Two flawed interpretations of the ecumenical enterprise are disturbingly widespread among Catholics today. One is “progressive,” the other “traditionalist.” Both are wrong.
The progressive version goes like this. Fifty years ago, in the time of Pope John XXIII and Vatican Council II, ecumenism was going great guns. Indeed, the speedy reunion of separated Christians was a real possibility. But soon after the council things stalled, and under Popes John Paul II and Benedict XVI a reaction set in. Due to foot-dragging by Rome, the ecumenical movement is now at an impasse.
The traditionalist story is hugely different. Starting with Vatican II and continuing since then, it holds, Catholic ecumenism has been a mistake. There’s been no significant progress, there’s been no reunion, and the practical result of it has been mainly to encourage the relativistic notion that one religion is as good as another. Better we admit our mistakes, cut our losses, and concentrate on encouraging people to convert.
Neither in theology nor in matters of fact is either the progressive or the traditionalist account correct. It’s the great merit of Kenneth D. Whitehead’s helpful new book, The New Ecumenism (Alba House, 2009), to show in concrete detail why that’s so.
Writing from the perspective of an eminently orthodox Catholic, Whitehead argues that the formal commitment of the Catholic Church to the ecumenical movement which began some four decades ago conforms to Christ’s will for Christian unity as well as to the Church’s own solemn teaching. Individual conversions to Catholicism are much to be desired and should be encouraged. But the “new ecumenism” of ecumenical dialogue in a search for common ground isn’t merely permissible but necessary.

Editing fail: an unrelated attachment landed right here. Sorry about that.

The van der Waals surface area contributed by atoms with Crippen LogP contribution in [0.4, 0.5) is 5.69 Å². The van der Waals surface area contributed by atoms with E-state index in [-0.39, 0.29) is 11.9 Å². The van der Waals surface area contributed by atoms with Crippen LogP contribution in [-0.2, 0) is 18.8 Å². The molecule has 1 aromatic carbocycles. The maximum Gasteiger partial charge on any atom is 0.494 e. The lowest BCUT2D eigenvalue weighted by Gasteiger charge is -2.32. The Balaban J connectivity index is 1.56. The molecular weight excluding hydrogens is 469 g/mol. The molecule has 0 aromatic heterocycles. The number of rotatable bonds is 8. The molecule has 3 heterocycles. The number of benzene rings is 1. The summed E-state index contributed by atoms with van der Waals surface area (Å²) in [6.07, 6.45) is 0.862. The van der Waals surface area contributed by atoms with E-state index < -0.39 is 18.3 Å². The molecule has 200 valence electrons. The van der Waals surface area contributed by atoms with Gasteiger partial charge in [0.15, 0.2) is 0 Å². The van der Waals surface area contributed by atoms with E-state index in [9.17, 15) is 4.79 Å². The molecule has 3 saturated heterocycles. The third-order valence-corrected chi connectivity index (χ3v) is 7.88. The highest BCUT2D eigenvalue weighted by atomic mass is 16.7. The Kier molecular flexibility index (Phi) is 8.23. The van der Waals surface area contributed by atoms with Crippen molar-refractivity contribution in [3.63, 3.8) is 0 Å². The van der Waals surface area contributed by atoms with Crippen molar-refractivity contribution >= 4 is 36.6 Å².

Nor is it reasonable to put the blame for slow progress on the Vatican. Take the Catholic relationship with the Anglican Communion. Generally speaking, the gulf between Rome and Canterbury hasn’t been widened by the Vatican’s words and deeds but by the Anglicans’ well publicized inability to put their house in anything approximating even a semblance of order.
The Orthodox? Recall that Orthodoxy isn’t one body but a grouping of autocephalous — independent — national churches, each with its own historically-conditioned relationship to the Church of Rome. Among these bodies, the prickly nationalism of the largest, the Russian Orthodox Church, remains an especially serious huge obstacle to entente with Catholics.
To be sure, in some cases Rome hypothetically might gain an appearance of unity by abandoning one or another dogma or authoritative teaching. Progressive voices in Catholicism sometimes urge that. But this kind of political compromise would be, Whitehead notes, a dishonest way of handling substantive differences about doctrinal truth. It contains the seeds of its own collapse.
As matters stand, Rome has gone pretty far. In 1995 John Paul II reached out to the Orthodox in the encyclical Ut Unum Sint (That They May Be One), inviting suggestions on how to exercise papal primacy of jurisdiction in a way they would find more congenial. If there have been significant responses to date, it’s a well-kept secret.
Yes, half a century ago there were expectations that unity would be quick and easy. “We wanted to do ourselves what only God can do,” Pope Benedict says. Now we know better. When and if unity comes, it will be in God’s good time.
Meanwhile, the Pope says, “we have to be prepared to keep on seeking, in the knowledge that the seeking itself is one way of finding….[It is] the only appropriate attitude for the person who is on a pilgrimage toward eternity.”